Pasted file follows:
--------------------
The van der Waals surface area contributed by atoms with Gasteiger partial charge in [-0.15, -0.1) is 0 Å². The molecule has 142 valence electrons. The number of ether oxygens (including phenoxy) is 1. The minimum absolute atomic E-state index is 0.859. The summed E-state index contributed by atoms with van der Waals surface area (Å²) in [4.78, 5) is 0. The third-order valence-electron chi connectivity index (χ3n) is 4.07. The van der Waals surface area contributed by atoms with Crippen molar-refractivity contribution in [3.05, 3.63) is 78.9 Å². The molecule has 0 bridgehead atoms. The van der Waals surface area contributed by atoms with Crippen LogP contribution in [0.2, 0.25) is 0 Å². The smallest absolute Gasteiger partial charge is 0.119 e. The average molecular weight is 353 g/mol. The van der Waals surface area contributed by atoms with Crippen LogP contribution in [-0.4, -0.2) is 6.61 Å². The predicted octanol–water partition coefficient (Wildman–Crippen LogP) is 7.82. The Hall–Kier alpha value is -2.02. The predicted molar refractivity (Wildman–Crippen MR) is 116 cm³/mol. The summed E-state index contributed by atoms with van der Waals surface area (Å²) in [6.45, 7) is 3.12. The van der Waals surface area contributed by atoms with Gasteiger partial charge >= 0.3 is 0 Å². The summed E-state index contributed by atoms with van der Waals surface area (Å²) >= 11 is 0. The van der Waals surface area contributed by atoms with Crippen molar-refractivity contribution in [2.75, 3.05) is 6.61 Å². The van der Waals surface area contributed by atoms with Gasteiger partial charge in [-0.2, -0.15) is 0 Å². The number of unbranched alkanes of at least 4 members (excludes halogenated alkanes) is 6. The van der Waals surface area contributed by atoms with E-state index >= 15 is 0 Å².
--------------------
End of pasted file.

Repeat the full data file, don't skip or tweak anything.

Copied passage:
The van der Waals surface area contributed by atoms with Gasteiger partial charge in [-0.15, -0.1) is 0 Å². The molecule has 142 valence electrons. The number of ether oxygens (including phenoxy) is 1. The minimum absolute atomic E-state index is 0.859. The summed E-state index contributed by atoms with van der Waals surface area (Å²) in [4.78, 5) is 0. The third-order valence-electron chi connectivity index (χ3n) is 4.07. The van der Waals surface area contributed by atoms with Crippen molar-refractivity contribution in [3.05, 3.63) is 78.9 Å². The molecule has 0 bridgehead atoms. The van der Waals surface area contributed by atoms with Crippen LogP contribution in [0.2, 0.25) is 0 Å². The smallest absolute Gasteiger partial charge is 0.119 e. The average molecular weight is 353 g/mol. The van der Waals surface area contributed by atoms with Crippen LogP contribution in [-0.4, -0.2) is 6.61 Å². The predicted octanol–water partition coefficient (Wildman–Crippen LogP) is 7.82. The Hall–Kier alpha value is -2.02. The predicted molar refractivity (Wildman–Crippen MR) is 116 cm³/mol. The summed E-state index contributed by atoms with van der Waals surface area (Å²) in [6.45, 7) is 3.12. The van der Waals surface area contributed by atoms with Gasteiger partial charge >= 0.3 is 0 Å². The summed E-state index contributed by atoms with van der Waals surface area (Å²) >= 11 is 0. The van der Waals surface area contributed by atoms with Crippen molar-refractivity contribution in [2.75, 3.05) is 6.61 Å². The van der Waals surface area contributed by atoms with Gasteiger partial charge in [-0.2, -0.15) is 0 Å². The number of unbranched alkanes of at least 4 members (excludes halogenated alkanes) is 6. The van der Waals surface area contributed by atoms with E-state index >= 15 is 0 Å².